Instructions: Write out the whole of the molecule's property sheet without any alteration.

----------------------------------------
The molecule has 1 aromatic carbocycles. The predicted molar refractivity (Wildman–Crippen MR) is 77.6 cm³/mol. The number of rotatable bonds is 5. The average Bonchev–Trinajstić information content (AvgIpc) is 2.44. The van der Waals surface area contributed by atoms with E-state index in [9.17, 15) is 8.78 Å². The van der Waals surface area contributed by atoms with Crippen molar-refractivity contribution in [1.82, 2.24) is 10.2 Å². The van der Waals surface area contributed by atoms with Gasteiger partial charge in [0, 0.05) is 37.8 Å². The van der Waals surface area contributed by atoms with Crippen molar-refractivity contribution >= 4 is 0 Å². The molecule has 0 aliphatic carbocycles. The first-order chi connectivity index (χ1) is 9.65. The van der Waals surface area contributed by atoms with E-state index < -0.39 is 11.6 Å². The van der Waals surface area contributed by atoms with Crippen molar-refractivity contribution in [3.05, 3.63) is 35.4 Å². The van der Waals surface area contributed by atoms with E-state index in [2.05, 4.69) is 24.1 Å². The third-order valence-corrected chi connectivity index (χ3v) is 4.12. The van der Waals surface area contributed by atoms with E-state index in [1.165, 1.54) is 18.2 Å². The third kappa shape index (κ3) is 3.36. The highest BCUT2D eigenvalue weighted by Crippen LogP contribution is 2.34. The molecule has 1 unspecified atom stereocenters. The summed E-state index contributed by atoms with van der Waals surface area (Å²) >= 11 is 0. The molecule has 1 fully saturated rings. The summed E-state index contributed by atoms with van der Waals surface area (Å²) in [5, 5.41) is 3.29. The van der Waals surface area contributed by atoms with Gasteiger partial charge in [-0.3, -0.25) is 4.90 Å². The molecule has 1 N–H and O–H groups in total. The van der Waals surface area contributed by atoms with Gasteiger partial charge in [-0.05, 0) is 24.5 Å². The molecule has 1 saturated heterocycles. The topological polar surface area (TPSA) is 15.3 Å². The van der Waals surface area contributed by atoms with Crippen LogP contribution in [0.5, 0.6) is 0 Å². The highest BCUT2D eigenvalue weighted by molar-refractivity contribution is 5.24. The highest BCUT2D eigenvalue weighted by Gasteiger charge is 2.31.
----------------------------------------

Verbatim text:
The molecule has 1 aromatic carbocycles. The predicted molar refractivity (Wildman–Crippen MR) is 77.6 cm³/mol. The number of rotatable bonds is 5. The average Bonchev–Trinajstić information content (AvgIpc) is 2.44. The van der Waals surface area contributed by atoms with E-state index in [9.17, 15) is 8.78 Å². The van der Waals surface area contributed by atoms with Crippen molar-refractivity contribution in [1.82, 2.24) is 10.2 Å². The van der Waals surface area contributed by atoms with Gasteiger partial charge in [0, 0.05) is 37.8 Å². The van der Waals surface area contributed by atoms with Crippen molar-refractivity contribution >= 4 is 0 Å². The molecule has 0 aliphatic carbocycles. The first-order chi connectivity index (χ1) is 9.65. The van der Waals surface area contributed by atoms with E-state index < -0.39 is 11.6 Å². The van der Waals surface area contributed by atoms with Crippen molar-refractivity contribution in [3.05, 3.63) is 35.4 Å². The van der Waals surface area contributed by atoms with E-state index in [2.05, 4.69) is 24.1 Å². The third-order valence-corrected chi connectivity index (χ3v) is 4.12. The van der Waals surface area contributed by atoms with E-state index in [1.165, 1.54) is 18.2 Å². The third kappa shape index (κ3) is 3.36. The highest BCUT2D eigenvalue weighted by Crippen LogP contribution is 2.34. The molecule has 1 unspecified atom stereocenters. The summed E-state index contributed by atoms with van der Waals surface area (Å²) >= 11 is 0. The molecule has 1 fully saturated rings. The summed E-state index contributed by atoms with van der Waals surface area (Å²) in [5, 5.41) is 3.29. The van der Waals surface area contributed by atoms with Gasteiger partial charge in [-0.3, -0.25) is 4.90 Å². The molecule has 1 N–H and O–H groups in total. The van der Waals surface area contributed by atoms with Gasteiger partial charge in [-0.05, 0) is 24.5 Å². The molecule has 1 saturated heterocycles. The topological polar surface area (TPSA) is 15.3 Å². The van der Waals surface area contributed by atoms with Crippen LogP contribution in [0.5, 0.6) is 0 Å². The highest BCUT2D eigenvalue weighted by molar-refractivity contribution is 5.24. The highest BCUT2D eigenvalue weighted by Gasteiger charge is 2.31.